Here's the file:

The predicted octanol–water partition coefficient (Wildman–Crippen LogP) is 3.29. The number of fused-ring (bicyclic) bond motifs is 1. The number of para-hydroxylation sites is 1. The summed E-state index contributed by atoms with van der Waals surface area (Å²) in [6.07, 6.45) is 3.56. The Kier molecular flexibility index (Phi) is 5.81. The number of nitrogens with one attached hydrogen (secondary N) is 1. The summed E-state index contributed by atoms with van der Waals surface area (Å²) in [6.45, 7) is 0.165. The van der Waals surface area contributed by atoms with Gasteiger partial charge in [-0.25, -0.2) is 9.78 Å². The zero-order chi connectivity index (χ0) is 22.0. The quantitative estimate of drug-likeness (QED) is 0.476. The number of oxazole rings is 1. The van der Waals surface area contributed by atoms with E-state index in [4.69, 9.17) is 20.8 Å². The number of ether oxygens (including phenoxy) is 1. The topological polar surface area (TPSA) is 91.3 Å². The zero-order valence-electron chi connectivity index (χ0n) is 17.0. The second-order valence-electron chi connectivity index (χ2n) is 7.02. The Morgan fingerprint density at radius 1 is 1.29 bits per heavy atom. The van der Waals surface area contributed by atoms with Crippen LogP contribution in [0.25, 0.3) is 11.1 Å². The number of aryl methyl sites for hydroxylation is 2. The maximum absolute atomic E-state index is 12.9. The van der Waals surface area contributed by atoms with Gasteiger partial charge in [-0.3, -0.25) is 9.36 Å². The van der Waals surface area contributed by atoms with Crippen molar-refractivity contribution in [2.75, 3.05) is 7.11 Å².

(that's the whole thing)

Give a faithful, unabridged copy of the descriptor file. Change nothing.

The predicted octanol–water partition coefficient (Wildman–Crippen LogP) is 3.29. The number of fused-ring (bicyclic) bond motifs is 1. The number of para-hydroxylation sites is 1. The summed E-state index contributed by atoms with van der Waals surface area (Å²) in [6.07, 6.45) is 3.56. The Kier molecular flexibility index (Phi) is 5.81. The number of nitrogens with one attached hydrogen (secondary N) is 1. The summed E-state index contributed by atoms with van der Waals surface area (Å²) in [6.45, 7) is 0.165. The van der Waals surface area contributed by atoms with Gasteiger partial charge in [-0.25, -0.2) is 9.78 Å². The zero-order chi connectivity index (χ0) is 22.0. The quantitative estimate of drug-likeness (QED) is 0.476. The number of oxazole rings is 1. The van der Waals surface area contributed by atoms with E-state index in [4.69, 9.17) is 20.8 Å². The number of ether oxygens (including phenoxy) is 1. The topological polar surface area (TPSA) is 91.3 Å². The zero-order valence-electron chi connectivity index (χ0n) is 17.0. The second-order valence-electron chi connectivity index (χ2n) is 7.02. The Morgan fingerprint density at radius 1 is 1.29 bits per heavy atom. The van der Waals surface area contributed by atoms with Crippen LogP contribution in [0.25, 0.3) is 11.1 Å². The number of aryl methyl sites for hydroxylation is 2. The maximum absolute atomic E-state index is 12.9. The van der Waals surface area contributed by atoms with Gasteiger partial charge in [-0.3, -0.25) is 9.36 Å². The van der Waals surface area contributed by atoms with Crippen molar-refractivity contribution in [2.75, 3.05) is 7.11 Å².